Students say USC "deliberately concealed" gynecologist's sexual abuse
Four former students are suing the University of Southern California, claiming that the school intentionally hid the alleged sexual misconduct of longtime campus gynecologist Dr. George Tyndall, CBS Los Angeles reports.
The lawsuit, filed in Los Angeles County Superior Court Monday against USC and Tyndall, alleges that "despite the fact that USC has publicly admitted that it received numerous complaints of Tyndall's sexually abusive behavior, dating back to at least the year 2000, USC actively and deliberately concealed Tyndall's sexual abuse for years, continuing to grant Tyndall unfettered sexual access to the young female USC students in his care, all to protect USC's reputation and financial coffers."
The complaint alleges that Tyndall, who was the Engemann Student Health Center's only full-time gynecologist for nearly 30 years, forced the women to strip naked on multiple occasions, during which he "groped" and "digitally penetrated" them.
One accuser claims Tyndall "grazed his ungloved fingers over her entire naked body, including her breasts, while another accused the doctor of forcing her "to strip completely naked, so that he could leer at her for his own sexual gratification."
"This action seeks to vindicate the rights of four young women who were sexually abused, harassed and molested at the hands of serial sexual predator," the complaint reads.
The suit seeks damages for sexual abuse and harassment, sexual assault, sexual battery, unfair business practices and negligence, among other things.
A statement regarding the lawsuit from USC Provost Michael Quick reads, in part, "I apologize to our students who were mistreated by Dr. Tyndall. This should never happen to anyone, least of all to one of our students."
Outrage has grown over USC's handling of Tyndall since the school acknowledged last week that it had received complaints about him since the early 2000s.
In a letter dated May 15, USC President Max Nikias announced that the school's Office of Equity and Diversity got a complaint about Tyndall in June 2016 and immediately launched an investigation, which included surveying 2,500 student patients. The school placed Tyndall, now 71, on administrative leave.
USC didn't terminate his employment until June 2017.
On Friday, the Los Angeles Times reported that about 200 more patients had come forward with complaints against Tyndall. The paper said some of those cases would soon be forwarded to the Los Angeles Police Department.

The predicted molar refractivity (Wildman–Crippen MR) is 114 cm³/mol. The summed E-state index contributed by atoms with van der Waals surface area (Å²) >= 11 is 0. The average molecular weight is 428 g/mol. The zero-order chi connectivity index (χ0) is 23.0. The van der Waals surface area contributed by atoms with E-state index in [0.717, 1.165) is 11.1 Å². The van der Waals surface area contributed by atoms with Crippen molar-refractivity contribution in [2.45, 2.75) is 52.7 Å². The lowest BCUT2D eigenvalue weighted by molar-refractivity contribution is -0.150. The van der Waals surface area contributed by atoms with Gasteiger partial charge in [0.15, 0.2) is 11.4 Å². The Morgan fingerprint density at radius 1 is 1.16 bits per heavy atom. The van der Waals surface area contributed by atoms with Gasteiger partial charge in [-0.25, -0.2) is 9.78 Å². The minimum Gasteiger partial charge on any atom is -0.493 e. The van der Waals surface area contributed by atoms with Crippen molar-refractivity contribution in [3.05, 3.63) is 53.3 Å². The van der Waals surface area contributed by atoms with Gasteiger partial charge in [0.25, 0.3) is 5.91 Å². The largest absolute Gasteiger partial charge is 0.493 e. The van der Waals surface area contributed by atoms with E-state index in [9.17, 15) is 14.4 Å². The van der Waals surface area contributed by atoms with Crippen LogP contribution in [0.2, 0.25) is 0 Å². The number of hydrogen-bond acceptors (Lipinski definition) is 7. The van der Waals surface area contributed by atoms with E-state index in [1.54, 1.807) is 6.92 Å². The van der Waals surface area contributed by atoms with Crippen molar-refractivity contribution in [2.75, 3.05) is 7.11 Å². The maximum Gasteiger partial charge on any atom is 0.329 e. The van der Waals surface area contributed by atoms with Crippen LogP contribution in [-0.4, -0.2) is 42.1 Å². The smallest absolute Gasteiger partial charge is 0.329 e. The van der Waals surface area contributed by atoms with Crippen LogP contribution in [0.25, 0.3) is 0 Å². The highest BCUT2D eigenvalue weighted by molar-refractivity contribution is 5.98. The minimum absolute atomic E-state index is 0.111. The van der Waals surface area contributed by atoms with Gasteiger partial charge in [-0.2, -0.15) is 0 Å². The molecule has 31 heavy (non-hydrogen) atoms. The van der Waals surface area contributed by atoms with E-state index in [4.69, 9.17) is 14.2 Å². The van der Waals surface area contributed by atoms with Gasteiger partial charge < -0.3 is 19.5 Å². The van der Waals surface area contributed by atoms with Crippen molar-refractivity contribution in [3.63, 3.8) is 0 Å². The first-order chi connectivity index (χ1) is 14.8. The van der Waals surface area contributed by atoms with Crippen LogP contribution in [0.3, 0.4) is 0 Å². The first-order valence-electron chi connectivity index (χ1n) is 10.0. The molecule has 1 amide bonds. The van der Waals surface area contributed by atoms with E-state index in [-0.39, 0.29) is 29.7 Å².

In addition to the accusations that Tyndall used racist and sexually inappropriate remarks, former colleagues had questioned his methods of pelvic exams, specifically, his practice of digital insertion before using a speculum.
"When you have this number of women who don't know each other saying the same thing, I think there's good reason to believe it," the plaintiffs' attorney John Manly told CBS Los Angeles. He added that many of the women had not been to a gynecologist before their contact with Tyndall.
"They didn't know what to expect, so he had their full trust, and he abused that trust and did things that ... no gynecologist should ever do," Manly added. "These are things you expect to see in pornography, not at your gynecologist's office."
The Times had been investigating Tyndall for months prior to the university's acknowledgment last week.
Also Friday, USC fired two longtime student health clinic administrators as a result of the Tyndall scandal.
Dr. William Leavitt, the lead physician at the Engemann Student Health Clinic, confirmed to the Times he was fired Friday afternoon. Tammie Akiyoshi, the clinical director at the health clinic, was also fired.
Former colleagues alleged Tyndall targeted young women, especially those from China and other Asian countries, for exams that included inappropriate touching and lewd remarks about patients' sex lives and bodies, the Times reported.
The Chinese government issued a pointed public statement Wednesday expressing "serious concerns" about USC's handling of Tyndall.
It's a troubling reality for Manly, himself a USC alumnus.
"This is USC," he said. "It's the most expensive university in the country. It's where I went to college. Everything at USC is first-rate, at least, that's what we're told. And the idea that you would be going to see a doctor who was engaging in sexual misconduct is beyond belief."
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